First, set up a new batch. Name your batch (we recommend using the date), and select “yes” to use a custom sku. This option will help you determine which source a book came from when it sells. Then, you’ll enter your “shipping from” address, and select “Fulfilled by Amazon” (we’ll be showing you how to list FBA today). 

For “workflow type,” we recommend using private mode. With live, you’re almost guaranteed to end up with a ton of shipping splits (think seven, eight, or even nine different shipments for one batch of books). With private, you’re still crossing your fingers a bit until the end, but it’ll almost always reduce the number of splits. In private mode, you’ll also have to label as you go. If you’re in a pinch and don’t have time to label, switch over to live mode and scan away. Just remember, Amazon will charge you 20 cents per book to label, and you’ll still have to prep the book by covering or removing other price stickers and barcodes. Once you’ve decided between private and live, go ahead and click “create batch.”

Now that you’ve created a batch, the interface will appear. Adjust some settings for this batch, starting with setting your SKU to 1. For the buy cost, it’s easiest to just use an average. Don’t worry about finding the exact cost for each book right now, even if you purchased from a variable-price source. You can save the receipt for later once you’ve finished scanning, and add your source to make it easier to track it down. The date purchased is obviously the day you purchased your books, and the list price we’ll set ourselves, so you can leave that one alone for now. Lastly, change the listing process to “precision”. This is what allows you to set your own prices.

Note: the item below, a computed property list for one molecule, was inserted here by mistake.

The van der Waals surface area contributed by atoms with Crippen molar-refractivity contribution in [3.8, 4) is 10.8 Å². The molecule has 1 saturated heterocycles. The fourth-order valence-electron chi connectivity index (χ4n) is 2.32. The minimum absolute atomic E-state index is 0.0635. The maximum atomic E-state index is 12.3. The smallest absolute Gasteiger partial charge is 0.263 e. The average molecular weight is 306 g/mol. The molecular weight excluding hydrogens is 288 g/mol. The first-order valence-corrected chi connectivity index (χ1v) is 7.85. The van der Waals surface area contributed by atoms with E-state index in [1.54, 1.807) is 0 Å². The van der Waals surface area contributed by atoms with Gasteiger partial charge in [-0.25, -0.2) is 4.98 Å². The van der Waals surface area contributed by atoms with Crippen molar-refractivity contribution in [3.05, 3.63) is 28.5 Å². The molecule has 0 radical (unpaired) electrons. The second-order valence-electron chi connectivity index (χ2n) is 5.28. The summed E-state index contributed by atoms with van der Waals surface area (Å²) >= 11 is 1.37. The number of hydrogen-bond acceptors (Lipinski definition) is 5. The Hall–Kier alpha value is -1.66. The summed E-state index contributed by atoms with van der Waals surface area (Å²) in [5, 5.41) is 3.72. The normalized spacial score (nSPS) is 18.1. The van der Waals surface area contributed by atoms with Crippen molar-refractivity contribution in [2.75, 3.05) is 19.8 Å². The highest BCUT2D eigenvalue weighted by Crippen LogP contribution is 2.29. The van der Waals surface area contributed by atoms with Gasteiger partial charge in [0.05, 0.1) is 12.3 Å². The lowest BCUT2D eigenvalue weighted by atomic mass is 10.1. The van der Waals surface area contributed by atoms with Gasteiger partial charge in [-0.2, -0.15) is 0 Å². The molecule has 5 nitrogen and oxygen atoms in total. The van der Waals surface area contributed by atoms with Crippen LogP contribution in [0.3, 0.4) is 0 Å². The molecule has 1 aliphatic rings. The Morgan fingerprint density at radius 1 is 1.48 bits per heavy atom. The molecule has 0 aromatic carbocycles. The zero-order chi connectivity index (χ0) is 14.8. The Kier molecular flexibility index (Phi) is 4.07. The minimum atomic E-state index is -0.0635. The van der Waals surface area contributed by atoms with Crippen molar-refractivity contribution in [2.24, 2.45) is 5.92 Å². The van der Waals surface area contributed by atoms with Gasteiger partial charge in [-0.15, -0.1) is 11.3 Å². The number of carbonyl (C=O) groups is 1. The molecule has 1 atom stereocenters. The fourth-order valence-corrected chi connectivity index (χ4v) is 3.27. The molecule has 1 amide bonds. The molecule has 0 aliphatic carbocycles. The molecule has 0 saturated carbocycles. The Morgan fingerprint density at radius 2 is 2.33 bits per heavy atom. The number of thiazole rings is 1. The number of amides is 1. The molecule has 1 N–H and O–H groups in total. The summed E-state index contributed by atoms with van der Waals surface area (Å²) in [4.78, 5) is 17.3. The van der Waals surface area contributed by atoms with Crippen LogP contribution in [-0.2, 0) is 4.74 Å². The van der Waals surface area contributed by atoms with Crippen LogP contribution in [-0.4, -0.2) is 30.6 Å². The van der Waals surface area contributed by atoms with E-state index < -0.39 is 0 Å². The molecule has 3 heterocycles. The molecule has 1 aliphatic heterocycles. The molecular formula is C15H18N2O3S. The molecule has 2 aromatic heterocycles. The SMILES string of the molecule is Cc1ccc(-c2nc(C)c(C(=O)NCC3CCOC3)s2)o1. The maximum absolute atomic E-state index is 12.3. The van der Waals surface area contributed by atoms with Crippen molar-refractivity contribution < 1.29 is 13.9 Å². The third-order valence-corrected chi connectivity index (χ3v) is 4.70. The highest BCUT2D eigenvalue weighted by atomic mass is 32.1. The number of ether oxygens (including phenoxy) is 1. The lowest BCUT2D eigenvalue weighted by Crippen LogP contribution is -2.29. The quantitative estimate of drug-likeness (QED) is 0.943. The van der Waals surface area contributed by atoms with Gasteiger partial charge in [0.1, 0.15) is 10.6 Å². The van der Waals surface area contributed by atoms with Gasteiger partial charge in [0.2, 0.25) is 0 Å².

Now you’re ready to start scanning! Go ahead and grab your first book and scan it in. Your book and its image should pop right up, along with other information about it. Flip through the book quickly to determine its condition. You’re looking for wear to the cover or pages, markings in the book, and other imperfections. Enter the condition and click “finish grading.”